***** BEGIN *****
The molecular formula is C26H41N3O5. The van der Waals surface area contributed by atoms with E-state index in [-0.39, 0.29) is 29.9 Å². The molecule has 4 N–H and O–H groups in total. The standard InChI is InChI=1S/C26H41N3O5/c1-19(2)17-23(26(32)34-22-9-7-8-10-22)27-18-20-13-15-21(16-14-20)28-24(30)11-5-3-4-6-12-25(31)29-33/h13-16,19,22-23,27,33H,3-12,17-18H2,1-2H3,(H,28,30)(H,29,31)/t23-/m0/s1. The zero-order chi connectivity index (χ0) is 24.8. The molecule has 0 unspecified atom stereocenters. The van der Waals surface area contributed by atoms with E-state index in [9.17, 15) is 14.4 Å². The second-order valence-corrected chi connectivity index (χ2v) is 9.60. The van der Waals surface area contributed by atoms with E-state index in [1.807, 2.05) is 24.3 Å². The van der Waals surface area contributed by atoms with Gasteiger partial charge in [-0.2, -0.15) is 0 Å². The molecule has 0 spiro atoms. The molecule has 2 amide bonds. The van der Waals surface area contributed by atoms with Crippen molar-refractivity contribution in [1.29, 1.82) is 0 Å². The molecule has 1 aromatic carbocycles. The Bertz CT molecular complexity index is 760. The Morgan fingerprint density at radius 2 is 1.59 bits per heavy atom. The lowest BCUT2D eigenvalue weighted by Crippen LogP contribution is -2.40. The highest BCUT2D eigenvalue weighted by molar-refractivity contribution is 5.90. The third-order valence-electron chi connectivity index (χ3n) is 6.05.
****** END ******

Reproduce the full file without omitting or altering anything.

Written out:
The molecular formula is C26H41N3O5. The van der Waals surface area contributed by atoms with E-state index in [-0.39, 0.29) is 29.9 Å². The molecule has 4 N–H and O–H groups in total. The standard InChI is InChI=1S/C26H41N3O5/c1-19(2)17-23(26(32)34-22-9-7-8-10-22)27-18-20-13-15-21(16-14-20)28-24(30)11-5-3-4-6-12-25(31)29-33/h13-16,19,22-23,27,33H,3-12,17-18H2,1-2H3,(H,28,30)(H,29,31)/t23-/m0/s1. The zero-order chi connectivity index (χ0) is 24.8. The molecule has 0 unspecified atom stereocenters. The van der Waals surface area contributed by atoms with E-state index in [9.17, 15) is 14.4 Å². The second-order valence-corrected chi connectivity index (χ2v) is 9.60. The van der Waals surface area contributed by atoms with E-state index in [1.807, 2.05) is 24.3 Å². The van der Waals surface area contributed by atoms with Gasteiger partial charge in [-0.2, -0.15) is 0 Å². The molecule has 0 spiro atoms. The molecule has 2 amide bonds. The van der Waals surface area contributed by atoms with Crippen molar-refractivity contribution in [1.29, 1.82) is 0 Å². The molecule has 1 aromatic carbocycles. The Bertz CT molecular complexity index is 760. The Morgan fingerprint density at radius 2 is 1.59 bits per heavy atom. The lowest BCUT2D eigenvalue weighted by Crippen LogP contribution is -2.40. The highest BCUT2D eigenvalue weighted by molar-refractivity contribution is 5.90. The third-order valence-electron chi connectivity index (χ3n) is 6.05.